Stop and think for a moment: how many different technologies has your company implemented in the last five years? Once upon a time introducing ERP involved a change in management taking between 3 and 5 years; today, technologies are entering the Cloud that are just as revolutionary, if not more so, and your team may well absorb them in under six months.

According to the World Economic Forum, in just a decade’s time, more than a billion jobs will have been transformed across the world because of digital development. By 2022, over 130 million new jobs will have been created in response to the 4th Industrial Revolution. Essentially, it is highly likely that in a very short space of time, the work of the people you manage will change radically.

Routine tasks are consequently at greater risk of disappearing, while those tasks that require more creativity or social skills will live on. But, in actual fact, digitization will lead more towards a restructuring of responsibilities and not so much towards a direct elimination of jobs: new ways of working will be consolidated and increasingly specialized jobs will be created.

For this reason, low-skilled employees will require training and, to facilitate that adaptation, managers must in turn be prepared and make themselves as dynamic as the technologies that are revolutionizing the world.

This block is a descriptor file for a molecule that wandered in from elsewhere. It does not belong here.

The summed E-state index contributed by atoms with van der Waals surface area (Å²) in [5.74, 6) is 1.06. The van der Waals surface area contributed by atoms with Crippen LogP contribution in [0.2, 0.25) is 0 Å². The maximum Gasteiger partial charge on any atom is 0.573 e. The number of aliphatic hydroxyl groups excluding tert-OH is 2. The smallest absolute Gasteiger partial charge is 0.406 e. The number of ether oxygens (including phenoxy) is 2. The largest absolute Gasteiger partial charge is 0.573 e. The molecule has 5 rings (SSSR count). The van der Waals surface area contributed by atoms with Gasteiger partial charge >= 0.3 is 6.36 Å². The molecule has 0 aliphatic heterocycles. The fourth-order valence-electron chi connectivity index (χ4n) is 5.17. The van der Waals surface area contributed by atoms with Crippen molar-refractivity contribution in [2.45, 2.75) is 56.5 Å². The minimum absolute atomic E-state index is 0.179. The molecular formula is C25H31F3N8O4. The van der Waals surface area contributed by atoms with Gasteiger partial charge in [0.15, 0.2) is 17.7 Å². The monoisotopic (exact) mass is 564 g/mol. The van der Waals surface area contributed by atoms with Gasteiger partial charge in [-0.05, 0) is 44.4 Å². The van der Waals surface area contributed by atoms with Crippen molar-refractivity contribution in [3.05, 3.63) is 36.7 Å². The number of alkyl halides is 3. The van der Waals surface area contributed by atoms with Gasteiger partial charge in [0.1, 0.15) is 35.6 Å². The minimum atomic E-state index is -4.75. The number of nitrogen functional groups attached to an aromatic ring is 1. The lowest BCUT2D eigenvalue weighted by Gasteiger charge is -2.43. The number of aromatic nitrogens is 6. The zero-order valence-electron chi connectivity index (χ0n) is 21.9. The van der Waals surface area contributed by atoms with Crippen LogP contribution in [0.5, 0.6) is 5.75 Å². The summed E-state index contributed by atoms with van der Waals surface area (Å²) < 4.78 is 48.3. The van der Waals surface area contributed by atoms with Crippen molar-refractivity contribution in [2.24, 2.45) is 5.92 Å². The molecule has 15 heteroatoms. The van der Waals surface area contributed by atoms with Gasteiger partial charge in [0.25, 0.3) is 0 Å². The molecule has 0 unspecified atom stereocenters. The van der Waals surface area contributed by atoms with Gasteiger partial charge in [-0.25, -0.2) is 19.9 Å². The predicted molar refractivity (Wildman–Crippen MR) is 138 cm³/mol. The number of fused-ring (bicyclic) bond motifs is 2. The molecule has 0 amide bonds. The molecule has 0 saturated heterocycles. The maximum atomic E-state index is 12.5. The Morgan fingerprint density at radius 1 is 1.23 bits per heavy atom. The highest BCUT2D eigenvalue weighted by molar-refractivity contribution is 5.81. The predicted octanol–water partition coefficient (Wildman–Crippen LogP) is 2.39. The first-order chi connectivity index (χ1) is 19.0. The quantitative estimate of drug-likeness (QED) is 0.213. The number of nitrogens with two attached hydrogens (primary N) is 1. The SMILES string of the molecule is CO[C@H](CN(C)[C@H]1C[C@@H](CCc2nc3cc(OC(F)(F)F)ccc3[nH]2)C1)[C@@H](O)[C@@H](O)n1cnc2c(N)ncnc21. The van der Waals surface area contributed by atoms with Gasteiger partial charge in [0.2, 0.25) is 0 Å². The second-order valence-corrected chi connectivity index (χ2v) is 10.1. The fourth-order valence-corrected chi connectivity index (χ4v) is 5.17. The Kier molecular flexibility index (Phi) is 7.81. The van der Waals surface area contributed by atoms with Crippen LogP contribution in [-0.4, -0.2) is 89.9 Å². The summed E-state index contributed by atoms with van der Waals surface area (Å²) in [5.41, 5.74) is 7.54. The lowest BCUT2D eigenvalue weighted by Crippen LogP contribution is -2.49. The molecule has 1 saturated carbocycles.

3. Remember: you are a leader, not a specialist

Your teams will specialize more and more every day and, yes, it is therefore important to know the nature of their work in some detail. However, you must not lose sight of the fact that your role is to direct, lead and inspire.

It follows that to continue progressing as a leader, you need to avoid excessive specialization; sometimes, managers struggle for years to perfect a series of technical skills that prevent them from acquiring those they really need to assume functions of greater responsibility.

What’s the answer then? Plan a path ahead that includes your development as a leader with training and that allows you to adapt to the current context, to learn the latest management methodologies and to achieve your professional aspirations. Focus more on increasing your impact and empowering your global vision, and less on the efficiency trap.